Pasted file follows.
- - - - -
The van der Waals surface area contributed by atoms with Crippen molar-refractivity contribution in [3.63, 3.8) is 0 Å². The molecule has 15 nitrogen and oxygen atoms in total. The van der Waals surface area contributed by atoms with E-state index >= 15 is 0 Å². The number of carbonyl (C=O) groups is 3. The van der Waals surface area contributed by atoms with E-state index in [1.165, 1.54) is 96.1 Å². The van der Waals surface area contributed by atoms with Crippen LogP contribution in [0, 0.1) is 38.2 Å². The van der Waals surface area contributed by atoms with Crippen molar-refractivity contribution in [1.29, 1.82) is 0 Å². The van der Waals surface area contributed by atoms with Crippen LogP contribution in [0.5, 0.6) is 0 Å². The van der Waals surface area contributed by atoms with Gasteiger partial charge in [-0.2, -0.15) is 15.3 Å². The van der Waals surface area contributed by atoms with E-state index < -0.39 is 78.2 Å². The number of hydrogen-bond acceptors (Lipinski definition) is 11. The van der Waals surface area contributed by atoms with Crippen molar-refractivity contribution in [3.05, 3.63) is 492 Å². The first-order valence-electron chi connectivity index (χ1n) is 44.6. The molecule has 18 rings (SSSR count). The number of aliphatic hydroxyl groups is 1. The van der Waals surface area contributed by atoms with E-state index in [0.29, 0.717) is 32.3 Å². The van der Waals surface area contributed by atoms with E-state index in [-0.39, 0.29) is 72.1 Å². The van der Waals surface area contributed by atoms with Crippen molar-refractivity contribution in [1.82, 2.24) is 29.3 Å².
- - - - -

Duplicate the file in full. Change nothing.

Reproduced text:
The van der Waals surface area contributed by atoms with Crippen molar-refractivity contribution in [3.63, 3.8) is 0 Å². The molecule has 15 nitrogen and oxygen atoms in total. The van der Waals surface area contributed by atoms with E-state index >= 15 is 0 Å². The number of carbonyl (C=O) groups is 3. The van der Waals surface area contributed by atoms with E-state index in [1.165, 1.54) is 96.1 Å². The van der Waals surface area contributed by atoms with Crippen LogP contribution in [0, 0.1) is 38.2 Å². The van der Waals surface area contributed by atoms with Crippen molar-refractivity contribution in [1.29, 1.82) is 0 Å². The van der Waals surface area contributed by atoms with Crippen LogP contribution in [0.5, 0.6) is 0 Å². The van der Waals surface area contributed by atoms with Gasteiger partial charge in [-0.2, -0.15) is 15.3 Å². The van der Waals surface area contributed by atoms with E-state index < -0.39 is 78.2 Å². The number of hydrogen-bond acceptors (Lipinski definition) is 11. The van der Waals surface area contributed by atoms with Crippen molar-refractivity contribution in [3.05, 3.63) is 492 Å². The first-order valence-electron chi connectivity index (χ1n) is 44.6. The molecule has 18 rings (SSSR count). The number of aliphatic hydroxyl groups is 1. The van der Waals surface area contributed by atoms with E-state index in [0.29, 0.717) is 32.3 Å². The van der Waals surface area contributed by atoms with E-state index in [-0.39, 0.29) is 72.1 Å². The van der Waals surface area contributed by atoms with Crippen molar-refractivity contribution in [1.82, 2.24) is 29.3 Å².